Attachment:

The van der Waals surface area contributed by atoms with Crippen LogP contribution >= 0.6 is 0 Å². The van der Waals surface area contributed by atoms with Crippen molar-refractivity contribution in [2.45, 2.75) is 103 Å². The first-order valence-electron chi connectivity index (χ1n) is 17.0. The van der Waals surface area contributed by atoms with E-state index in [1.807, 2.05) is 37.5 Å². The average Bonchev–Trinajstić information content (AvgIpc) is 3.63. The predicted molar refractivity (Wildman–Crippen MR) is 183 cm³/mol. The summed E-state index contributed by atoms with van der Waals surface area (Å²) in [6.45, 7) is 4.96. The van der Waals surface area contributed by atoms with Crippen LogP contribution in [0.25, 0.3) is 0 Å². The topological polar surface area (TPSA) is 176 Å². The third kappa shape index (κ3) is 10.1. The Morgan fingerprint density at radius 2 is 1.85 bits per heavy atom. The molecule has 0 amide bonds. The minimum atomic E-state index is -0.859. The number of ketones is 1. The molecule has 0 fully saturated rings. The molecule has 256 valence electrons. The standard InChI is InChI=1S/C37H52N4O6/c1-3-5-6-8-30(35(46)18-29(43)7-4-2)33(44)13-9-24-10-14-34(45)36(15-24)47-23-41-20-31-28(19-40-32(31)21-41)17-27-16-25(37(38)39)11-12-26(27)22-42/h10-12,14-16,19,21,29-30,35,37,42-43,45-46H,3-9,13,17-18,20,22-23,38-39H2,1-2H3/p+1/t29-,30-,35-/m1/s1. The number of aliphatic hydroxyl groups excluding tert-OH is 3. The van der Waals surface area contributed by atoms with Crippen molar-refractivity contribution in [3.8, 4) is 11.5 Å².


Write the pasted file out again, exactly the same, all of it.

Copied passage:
The van der Waals surface area contributed by atoms with Crippen LogP contribution >= 0.6 is 0 Å². The van der Waals surface area contributed by atoms with Crippen molar-refractivity contribution in [2.45, 2.75) is 103 Å². The first-order valence-electron chi connectivity index (χ1n) is 17.0. The van der Waals surface area contributed by atoms with E-state index in [1.807, 2.05) is 37.5 Å². The average Bonchev–Trinajstić information content (AvgIpc) is 3.63. The predicted molar refractivity (Wildman–Crippen MR) is 183 cm³/mol. The summed E-state index contributed by atoms with van der Waals surface area (Å²) in [6.45, 7) is 4.96. The van der Waals surface area contributed by atoms with Crippen LogP contribution in [0.25, 0.3) is 0 Å². The topological polar surface area (TPSA) is 176 Å². The third kappa shape index (κ3) is 10.1. The Morgan fingerprint density at radius 2 is 1.85 bits per heavy atom. The molecule has 0 amide bonds. The minimum atomic E-state index is -0.859. The number of ketones is 1. The molecule has 0 fully saturated rings. The molecule has 256 valence electrons. The standard InChI is InChI=1S/C37H52N4O6/c1-3-5-6-8-30(35(46)18-29(43)7-4-2)33(44)13-9-24-10-14-34(45)36(15-24)47-23-41-20-31-28(19-40-32(31)21-41)17-27-16-25(37(38)39)11-12-26(27)22-42/h10-12,14-16,19,21,29-30,35,37,42-43,45-46H,3-9,13,17-18,20,22-23,38-39H2,1-2H3/p+1/t29-,30-,35-/m1/s1. The number of aliphatic hydroxyl groups excluding tert-OH is 3. The van der Waals surface area contributed by atoms with Crippen molar-refractivity contribution in [3.8, 4) is 11.5 Å².